Editors' ChoiceInfectious Disease

Enemies Among Us

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Science Translational Medicine  06 Apr 2011:
Vol. 3, Issue 77, pp. 77ec48
DOI: 10.1126/scitranslmed.3002457

Streptococcal pharyngitis, or “strep throat,” is caused by Group A Streptococcus (GAS) and is one of the most common causes of bacterial disease in childhood. Yet, it has long been understood by pediatricians that GAS causes a spectrum of clinical illness, ranging from asymptomatic colonization to pharyngitis to, rarely, a more invasive disease. To date, epidemiologic studies have linked specific virulence factors related to the emm gene locus with more invasive strains; however, the full molecular basis and reservoir for such strains is not well characterized. In the largest analysis of GAS to date, Shea et al. define distinct genomic patterns associated with pharyngitis-causing and invasive strains and suggest that these polymorphisms may accumulate to establish a more invasive phenotype.

High-throughput DNA sequencing technologies allow the comparison of entire genomes across large populations. To better define genomic differences between relatively benign and invasive strains of GAS, Shea et al. performed genome-wide sequencing on 86 pharyngeal isolates and 215 invasive strains from the same geographical locale. First, after analysis of genetic polymorphisms, they report that invasive and pharyngitis-causing strains are both genetically diverse, decreasing the likelihood that invasive strains are a distinct subset of GAS. However, the distribution of polymorphisms differed greatly between the strains. For instance, the polymorphisms found in the pharyngitis-causing strains led to deletion or down-regulation of two gene regions (hasA and hasB) that are essential for hyaluronic acid synthesis, a key component that protects the bacteria from being eaten by immune cells. Strikingly, the changes in the has gene segment were inducible in a nonhuman primate model within 35 days after inoculation with the parent strain, suggesting that the host environment differentially affects the strains. For the invasive strains, polymorphisms were mapped to regions important for invasive potential, including both the covR gene and the covR transcriptional regulator, resulting in the potential for increased expression of virulence factors.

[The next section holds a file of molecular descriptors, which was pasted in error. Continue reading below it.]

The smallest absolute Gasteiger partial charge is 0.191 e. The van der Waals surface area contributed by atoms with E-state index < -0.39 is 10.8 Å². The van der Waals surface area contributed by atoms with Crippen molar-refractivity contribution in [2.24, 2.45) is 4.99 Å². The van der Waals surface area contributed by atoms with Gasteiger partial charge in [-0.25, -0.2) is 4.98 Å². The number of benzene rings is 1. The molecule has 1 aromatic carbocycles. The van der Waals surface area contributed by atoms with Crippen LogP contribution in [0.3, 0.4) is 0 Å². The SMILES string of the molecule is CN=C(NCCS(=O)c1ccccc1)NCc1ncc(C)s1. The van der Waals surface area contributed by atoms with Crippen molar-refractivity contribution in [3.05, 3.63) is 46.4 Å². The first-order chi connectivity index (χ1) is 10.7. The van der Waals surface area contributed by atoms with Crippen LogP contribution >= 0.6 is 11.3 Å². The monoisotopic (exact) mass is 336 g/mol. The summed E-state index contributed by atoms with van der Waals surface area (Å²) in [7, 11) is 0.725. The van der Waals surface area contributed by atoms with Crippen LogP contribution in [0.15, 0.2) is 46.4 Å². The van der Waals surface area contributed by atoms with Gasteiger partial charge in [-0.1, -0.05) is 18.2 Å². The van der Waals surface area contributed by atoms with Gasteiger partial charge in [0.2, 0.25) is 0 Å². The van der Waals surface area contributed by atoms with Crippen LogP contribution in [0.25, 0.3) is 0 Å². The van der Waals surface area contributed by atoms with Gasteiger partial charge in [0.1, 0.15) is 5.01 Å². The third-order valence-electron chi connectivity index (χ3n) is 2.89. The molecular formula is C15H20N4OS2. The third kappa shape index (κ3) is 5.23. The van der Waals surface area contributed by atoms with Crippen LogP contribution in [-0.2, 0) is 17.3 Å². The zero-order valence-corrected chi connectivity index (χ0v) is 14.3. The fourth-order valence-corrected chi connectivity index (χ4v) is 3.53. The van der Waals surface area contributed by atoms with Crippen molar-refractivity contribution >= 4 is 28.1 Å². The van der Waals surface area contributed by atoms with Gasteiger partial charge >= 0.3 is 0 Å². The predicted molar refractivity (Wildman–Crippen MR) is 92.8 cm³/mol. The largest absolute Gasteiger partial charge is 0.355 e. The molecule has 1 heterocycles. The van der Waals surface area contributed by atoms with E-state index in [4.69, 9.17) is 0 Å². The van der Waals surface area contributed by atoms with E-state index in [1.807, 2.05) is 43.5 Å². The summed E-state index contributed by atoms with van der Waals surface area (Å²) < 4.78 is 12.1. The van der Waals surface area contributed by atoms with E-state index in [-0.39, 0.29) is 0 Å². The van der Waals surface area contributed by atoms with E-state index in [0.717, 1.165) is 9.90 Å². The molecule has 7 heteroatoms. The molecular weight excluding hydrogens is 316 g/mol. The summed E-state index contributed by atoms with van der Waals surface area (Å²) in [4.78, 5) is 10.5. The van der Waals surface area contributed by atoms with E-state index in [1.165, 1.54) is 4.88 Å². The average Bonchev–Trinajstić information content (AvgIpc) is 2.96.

Lastly, to determine whether the invasive strains were a genetically distinct subset of pharyngitis-causing strains, Shea et al. analyzed the genetic population structure of the isolates. Surprisingly, the invasive strains clustered tightly together with pharyngitis-causing strains, eliminating the likelihood that one specific strain is the bad actor that continually propagates among patients. Rather, it is likely that invasive strains may arise from any lineage in the pharyngitis-causing strain reservoir given the right environmental conditions. In this regard, the authors suggest pressures put on GAS by the patient's body may act on specific genomic regions, ultimately allowing the bacteria to “accumulate” polymorphisms that enhance or decrease its invasive potential. A better understanding of which selective pressures lead to a more benign or invasive phenotype will be critical in disarming the enemies among us.

P. R. Shea et al., Distinct signatures of diversifying selection revealed by genome analysis of respiratory tract and invasive bacterial populations. Proc. Natl. Acad. Sci. U.S.A. 108, 5039–5044 (2011). [Abstract]

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